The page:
My experience in Ghana was also full of laughter and surprises. I was a source of intrigue for Ghanaians. People wondered if I was a darker Caucasian, Chinese, Indian or Korean and greeted with “Niihau”, “Namaste”, “Konichiwa” and so forth. With my Malagasy features, I am considered as a somewhat Asian even though I am also African. Ghana is also making a lot of progress in terms of city planning and have some very unconventional names for their streets. I happened to live on “Apple Ave.” It is not too far from “Jungle Ave” or “Coffee Drive.” I got to even use Uber many times in Ghana. Throughout my travels in the Southern part of the country the very small towns had working street lights! Although , these lights would go off when the power is out. A Few Do’s and Dont’s” for Future M&E Field Evaluators:
- Have an open mind and open heart. If you have prejudice about a country, a project, or a culture you would not be able to listen and understand people’s narrative and stories.
- Be kind to yourself. If your body is tired and sick, do not challenge it more. Make sure you drink water, eat safe fruits and vegetables. Sleep. Your body is the one doing the work, if it’s not 100% rested and well, you won’t be able to do anything.
- Be courteous and polite. You are the one who is taking the farmer’s’ time and you need their help for the interviews. The least you can do is be respectful and thank them for helping you. If they cancel, that’s okay. Prepare for contingency.
- In case of doubt, ask. Especially during the interviews, if you are not sure what the person tells you, ask in a different manner. Do this even if your translator is annoyed. The farmers that I met did not mind reiterating their answers.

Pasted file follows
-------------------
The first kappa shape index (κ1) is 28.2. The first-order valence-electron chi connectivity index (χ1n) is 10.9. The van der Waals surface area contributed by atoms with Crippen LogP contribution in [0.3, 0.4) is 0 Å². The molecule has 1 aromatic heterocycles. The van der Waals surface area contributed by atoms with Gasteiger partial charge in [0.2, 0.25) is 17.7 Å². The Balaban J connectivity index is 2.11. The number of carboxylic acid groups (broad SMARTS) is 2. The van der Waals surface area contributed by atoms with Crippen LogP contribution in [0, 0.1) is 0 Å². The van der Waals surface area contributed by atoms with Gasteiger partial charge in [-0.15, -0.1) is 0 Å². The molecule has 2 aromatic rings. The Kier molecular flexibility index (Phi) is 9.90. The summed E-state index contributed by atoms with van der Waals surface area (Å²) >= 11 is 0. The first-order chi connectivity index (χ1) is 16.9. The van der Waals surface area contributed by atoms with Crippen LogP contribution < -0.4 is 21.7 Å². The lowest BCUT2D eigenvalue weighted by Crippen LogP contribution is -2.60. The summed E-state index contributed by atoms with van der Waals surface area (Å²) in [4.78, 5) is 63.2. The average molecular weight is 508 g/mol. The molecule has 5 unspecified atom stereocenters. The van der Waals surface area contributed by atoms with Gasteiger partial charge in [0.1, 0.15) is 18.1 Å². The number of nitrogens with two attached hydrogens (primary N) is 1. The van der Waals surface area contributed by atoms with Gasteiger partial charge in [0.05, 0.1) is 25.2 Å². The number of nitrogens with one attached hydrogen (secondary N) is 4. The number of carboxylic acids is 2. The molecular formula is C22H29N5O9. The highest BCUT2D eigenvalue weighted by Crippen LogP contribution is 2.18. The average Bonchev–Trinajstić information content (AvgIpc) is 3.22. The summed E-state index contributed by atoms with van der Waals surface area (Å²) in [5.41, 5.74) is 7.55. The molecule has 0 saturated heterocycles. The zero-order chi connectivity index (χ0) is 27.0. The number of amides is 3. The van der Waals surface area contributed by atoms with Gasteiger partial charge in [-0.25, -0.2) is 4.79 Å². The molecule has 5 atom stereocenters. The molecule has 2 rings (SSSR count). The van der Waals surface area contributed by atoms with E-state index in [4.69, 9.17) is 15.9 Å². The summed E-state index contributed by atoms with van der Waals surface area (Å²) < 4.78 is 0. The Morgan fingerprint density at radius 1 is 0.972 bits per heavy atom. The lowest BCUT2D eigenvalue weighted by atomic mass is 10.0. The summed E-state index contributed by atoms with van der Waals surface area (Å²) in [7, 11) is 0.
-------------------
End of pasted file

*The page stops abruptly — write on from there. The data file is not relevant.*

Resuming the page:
- Always think about your report and the data that will be analyzed. There were many times when I did not ask how many kilos are there in a bag of okra, for example. I have to know this to analyze this data. I usually did not ask this in my in person interviews and had to follow up with messages to many people to get this data. In some cases I could not make graphs out of the data because most of my data was a mixture of quantitative and qualitative data. . I had to manually upload each number on Excel.
- Be flexible. In the beginning of the interviews, I scheduled 7-8 farmers to interview for each day. I realized that 4 people per day was good number and 5 interviews was a stretch. An interview can take up to 1hour and 30 minutes when you had only planned for 30 minutes. You can get lost many times or your next interview can be 50 km apart from your current location. .
- Don’t be too adventurous with the unfamiliar food until your body has adjusted well enough.
The article was written by Rebeka Ramangamihanta, University of Berkeley, who served as an M&E Field Evaluator in Ghana for the Securing Water for Food Technical Assistance Facility. The SWFF TA Facility works with partners along the food value chain to provide acceleration services that help address one of the world’s most pressing development challenges – how water is being used for agriculture.
The views expressed in this article are those of the author and do not necessarily represent the views of and should not be attributed to The Kaizen Company, USAID, the USG, Sweden through the Swedish International Development Cooperation Agency (Sida), the Government of South Africa, or the Ministry of Foreign Affairs of the Kingdom of the Netherlands.